A year later, Mother Superior’s sent to the Montana Territory. At the request of the Jesuits, assigned to head a school for Indian girls at St. Peter’s Mission. Accepting the assignment, she left with five Ursuline nuns heading for the mission. Their task, the first to do so, was to create and establish a curriculum to teach Native Americans from the Cheyenne, Crow, Blackfoot, and Gros Ventre-Assiniboine Reservation located in central and eastern Montana. The cold and severe winters along with other frontier elements, made the task even more daunting for the nuns.

For some unknown reason, Mary Fields stayed behind. Later, learning of Mother Amadeus bout with pneumonia, she went to the St Peters Mission aid her friend. Mother Superior Amadeus recovered, and Mary ended up staying at the mission.  She earned her keep by taking a job with the Ursuline nuns. The 6 foot, approximately 200 hundred pounds dark-skinned black woman, was an imposing figure to the locals, no matter their race. Her duties included hauling supplies from around Cascade County, Montana area, Great Falls, or Helena to the St. Peters Mission. By now, she had become hardened by frontier life. She took to smoking harsh cigars and carrying a pistol strapped under her apron. That type of life alone designated certain duties such as required, including patchwork carpentry, chopping wood, cutting down small trees and digging various type holes for the mission.

Her Biography says that Native Americans of the area called her “White Crow” because “she acts like a white woman but has black skin.” One schoolgirl wrote of her in an essay, saying, “she drinks whiskey, and she swears, and she is a republican, which makes her a low, foul creature.”

She became known as a fist fighter that would protect her rights at the drop of a hat. One website reported that the Grate Falls Examiner stated: “She broke more noses than any other person in central Montana.”

There are different reports on the cause of a gunfight between Mary and one of the disgruntled workers at the mission. Mary was in charge, acting as the Forman, which reportedly angered this particular individual. Some say the man didn’t like being told what to do by a black woman. But in our experience, even today, these issues are normally based upon economic reasons. The fact she was earning a reported $2 per month more than he sent him off on a constant complaining campaign to whoever would listen. He even registered a complaint with the managing Bishop in charge of the nuns and mission. The old, why should an “uppity colored woman” make more than a man was his rant.

The man’s nerve-wracking complaints caused an altercation that resulted in a shootout. One version of how it started says the man hit Mary. As she fell, she pulled her six-shooter and fired, missing the guy. He pulled his gun firing but missing, and the shootout was on. Another report says Mary went looking, found the man by a latrine he was cleaning, and fired at the man upon sight.  She missed and the shootout was on.  Without going into further specifics of the differing details of the subsequent shootout, there were several gunshots fired by both parties in the back of the mission. Both emptied their six-shooters ending with the man getting wounded in the buttocks. The altercation caused Mary to get fired by the managing Bishop as soon as he got wind of the gunfight. The Bishop had been asking the nuns to get rid of her a long time before the shootout.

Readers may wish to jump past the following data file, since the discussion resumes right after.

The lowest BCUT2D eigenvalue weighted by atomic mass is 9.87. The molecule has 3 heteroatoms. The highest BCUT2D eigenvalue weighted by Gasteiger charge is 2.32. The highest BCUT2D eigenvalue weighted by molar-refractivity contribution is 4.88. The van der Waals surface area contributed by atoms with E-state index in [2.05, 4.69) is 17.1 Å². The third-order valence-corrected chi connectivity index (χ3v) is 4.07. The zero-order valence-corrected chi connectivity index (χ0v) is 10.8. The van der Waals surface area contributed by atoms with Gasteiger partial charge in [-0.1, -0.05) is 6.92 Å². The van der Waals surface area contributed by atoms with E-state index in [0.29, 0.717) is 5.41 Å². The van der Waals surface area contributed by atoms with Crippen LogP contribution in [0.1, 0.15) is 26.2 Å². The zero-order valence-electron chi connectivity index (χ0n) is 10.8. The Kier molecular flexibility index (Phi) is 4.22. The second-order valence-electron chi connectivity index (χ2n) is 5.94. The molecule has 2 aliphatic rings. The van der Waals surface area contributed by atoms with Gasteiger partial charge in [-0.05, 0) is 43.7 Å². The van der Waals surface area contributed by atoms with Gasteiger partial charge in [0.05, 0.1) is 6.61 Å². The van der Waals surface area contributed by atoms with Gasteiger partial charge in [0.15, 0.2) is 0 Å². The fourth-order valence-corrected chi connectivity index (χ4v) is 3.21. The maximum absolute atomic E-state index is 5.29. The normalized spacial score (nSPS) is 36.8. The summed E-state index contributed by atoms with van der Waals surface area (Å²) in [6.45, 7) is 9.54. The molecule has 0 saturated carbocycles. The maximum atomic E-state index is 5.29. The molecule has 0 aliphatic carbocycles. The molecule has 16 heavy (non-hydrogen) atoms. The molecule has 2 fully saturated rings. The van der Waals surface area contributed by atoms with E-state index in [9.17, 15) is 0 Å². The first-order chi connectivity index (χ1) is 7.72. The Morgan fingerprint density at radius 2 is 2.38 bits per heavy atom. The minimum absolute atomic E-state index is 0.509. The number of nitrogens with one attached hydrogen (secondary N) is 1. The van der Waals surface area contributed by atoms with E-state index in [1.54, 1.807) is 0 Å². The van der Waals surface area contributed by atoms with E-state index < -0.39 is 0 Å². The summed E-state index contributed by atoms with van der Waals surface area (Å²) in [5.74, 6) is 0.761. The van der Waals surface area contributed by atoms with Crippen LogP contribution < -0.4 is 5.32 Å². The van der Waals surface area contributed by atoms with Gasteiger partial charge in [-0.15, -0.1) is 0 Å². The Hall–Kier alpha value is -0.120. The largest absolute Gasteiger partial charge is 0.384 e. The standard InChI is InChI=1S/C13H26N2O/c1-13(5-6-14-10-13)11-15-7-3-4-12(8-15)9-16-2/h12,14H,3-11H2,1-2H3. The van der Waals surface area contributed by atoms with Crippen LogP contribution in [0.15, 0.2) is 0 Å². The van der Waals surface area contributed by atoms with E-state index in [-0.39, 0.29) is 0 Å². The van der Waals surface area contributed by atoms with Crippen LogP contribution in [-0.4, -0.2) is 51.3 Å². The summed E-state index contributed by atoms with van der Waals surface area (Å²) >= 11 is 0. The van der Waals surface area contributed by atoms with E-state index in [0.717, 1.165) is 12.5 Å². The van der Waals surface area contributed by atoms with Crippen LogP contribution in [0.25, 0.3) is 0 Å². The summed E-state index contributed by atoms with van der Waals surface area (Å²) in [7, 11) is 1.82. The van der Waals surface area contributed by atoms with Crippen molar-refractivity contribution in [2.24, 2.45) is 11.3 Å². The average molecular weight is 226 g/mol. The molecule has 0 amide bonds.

After the firing, her friend Mother Amadeus helped her open a restaurant in Cascade, which was not that far from the St Peters mission. The gruff exterior and frontier mannerisms of Mary hid her compassion for the downtrodden and destitute. It seems that all you needed to eat in Mary’s restaurant was an appetite. She may have been an excellent friend, nanny, worker, but her cooking wasn’t that well received. Nor was she a very good businessperson. Thus, the place went broke within ten months. Before the closure, she fed any (person who would eat what she prepared) and everybody whether they had the money to pay for the meal or not. I would guess everybody, except the man with which she had the shootout.

At 60 years old, in 1895, she won a job as a mail carrier.  She won because she was the fastest of twelve other cowboy applicants, half her age, to hitch a team of six horses to the mail wagon. With this assignment, she became the second American woman employed by the United States Postal Service and the first black woman mail carrier in the US. The nickname “Stagecoach” earned in recognition of her reliability. Is the snow too deep for her horse team? No matter, Mary used snowshoes while carrying the mail sacks on her shoulders. She, and her mule, Moses, would deliver the mail in blizzards, extreme heat to the outlying and miner’s cabins.

That was just nature elements that attempted to stop this determined woman. For six years, she rode a stagecoach carrying the mail, money, and other items for delivery over a frontier postal route. The trails littered with desperate people who did mind taking a chance on stealing whatever this black woman was carrying. In those rare occasions where some desperado had not heard of Stagecoach Mary, they may try to rob her. Their first surprise would be that she was a woman driving a six-horse team coach. Added to their shock of seeing this tall black woman alone and out in the wilderness, was the site of a double-barrel ten-gauge shotgun leveled at them.  The question now became, who has the drop on whom? Since they said she never lost a piece of mail or any other valuables in her care during a stagecoach run, we know how those confrontations ended.